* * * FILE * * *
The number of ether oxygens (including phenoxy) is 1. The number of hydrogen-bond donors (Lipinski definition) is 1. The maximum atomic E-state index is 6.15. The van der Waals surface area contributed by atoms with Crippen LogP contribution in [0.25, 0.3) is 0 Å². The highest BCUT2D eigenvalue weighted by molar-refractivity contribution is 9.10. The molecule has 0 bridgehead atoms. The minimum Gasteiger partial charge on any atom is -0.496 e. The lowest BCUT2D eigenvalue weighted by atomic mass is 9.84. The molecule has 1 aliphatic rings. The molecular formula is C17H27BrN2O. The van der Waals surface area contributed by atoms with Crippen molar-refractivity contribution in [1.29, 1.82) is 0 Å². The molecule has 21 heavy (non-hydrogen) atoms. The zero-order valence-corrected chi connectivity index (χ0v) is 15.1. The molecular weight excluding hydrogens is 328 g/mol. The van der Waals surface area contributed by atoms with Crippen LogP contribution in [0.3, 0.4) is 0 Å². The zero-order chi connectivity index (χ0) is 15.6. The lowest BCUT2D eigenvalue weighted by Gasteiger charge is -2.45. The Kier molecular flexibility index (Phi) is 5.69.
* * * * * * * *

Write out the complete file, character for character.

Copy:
The number of ether oxygens (including phenoxy) is 1. The number of hydrogen-bond donors (Lipinski definition) is 1. The maximum atomic E-state index is 6.15. The van der Waals surface area contributed by atoms with Crippen LogP contribution in [0.25, 0.3) is 0 Å². The highest BCUT2D eigenvalue weighted by molar-refractivity contribution is 9.10. The molecule has 0 bridgehead atoms. The minimum Gasteiger partial charge on any atom is -0.496 e. The lowest BCUT2D eigenvalue weighted by atomic mass is 9.84. The molecule has 1 aliphatic rings. The molecular formula is C17H27BrN2O. The van der Waals surface area contributed by atoms with Crippen molar-refractivity contribution in [1.29, 1.82) is 0 Å². The molecule has 21 heavy (non-hydrogen) atoms. The zero-order valence-corrected chi connectivity index (χ0v) is 15.1. The molecular weight excluding hydrogens is 328 g/mol. The van der Waals surface area contributed by atoms with Crippen LogP contribution in [0.3, 0.4) is 0 Å². The zero-order chi connectivity index (χ0) is 15.6. The lowest BCUT2D eigenvalue weighted by Gasteiger charge is -2.45. The Kier molecular flexibility index (Phi) is 5.69.